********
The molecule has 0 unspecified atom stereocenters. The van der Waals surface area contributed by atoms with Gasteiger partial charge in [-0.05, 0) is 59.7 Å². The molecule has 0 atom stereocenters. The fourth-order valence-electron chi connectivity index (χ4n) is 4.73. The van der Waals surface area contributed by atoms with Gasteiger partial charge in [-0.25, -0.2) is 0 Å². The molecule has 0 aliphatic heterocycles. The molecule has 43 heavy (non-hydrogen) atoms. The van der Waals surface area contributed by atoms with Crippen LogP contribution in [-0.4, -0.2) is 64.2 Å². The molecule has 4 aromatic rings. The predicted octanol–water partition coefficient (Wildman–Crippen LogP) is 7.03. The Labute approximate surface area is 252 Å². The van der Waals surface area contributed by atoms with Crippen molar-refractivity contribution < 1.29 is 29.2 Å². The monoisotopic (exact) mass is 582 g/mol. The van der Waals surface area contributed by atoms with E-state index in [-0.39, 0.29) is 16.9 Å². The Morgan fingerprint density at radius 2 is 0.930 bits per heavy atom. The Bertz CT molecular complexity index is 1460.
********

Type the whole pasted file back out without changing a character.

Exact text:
The molecule has 0 unspecified atom stereocenters. The van der Waals surface area contributed by atoms with Gasteiger partial charge in [-0.05, 0) is 59.7 Å². The molecule has 0 atom stereocenters. The fourth-order valence-electron chi connectivity index (χ4n) is 4.73. The van der Waals surface area contributed by atoms with Gasteiger partial charge in [-0.25, -0.2) is 0 Å². The molecule has 0 aliphatic heterocycles. The molecule has 43 heavy (non-hydrogen) atoms. The van der Waals surface area contributed by atoms with Crippen LogP contribution in [-0.4, -0.2) is 64.2 Å². The molecule has 4 aromatic rings. The predicted octanol–water partition coefficient (Wildman–Crippen LogP) is 7.03. The Labute approximate surface area is 252 Å². The van der Waals surface area contributed by atoms with Crippen molar-refractivity contribution < 1.29 is 29.2 Å². The monoisotopic (exact) mass is 582 g/mol. The van der Waals surface area contributed by atoms with E-state index in [-0.39, 0.29) is 16.9 Å². The Morgan fingerprint density at radius 2 is 0.930 bits per heavy atom. The Bertz CT molecular complexity index is 1460.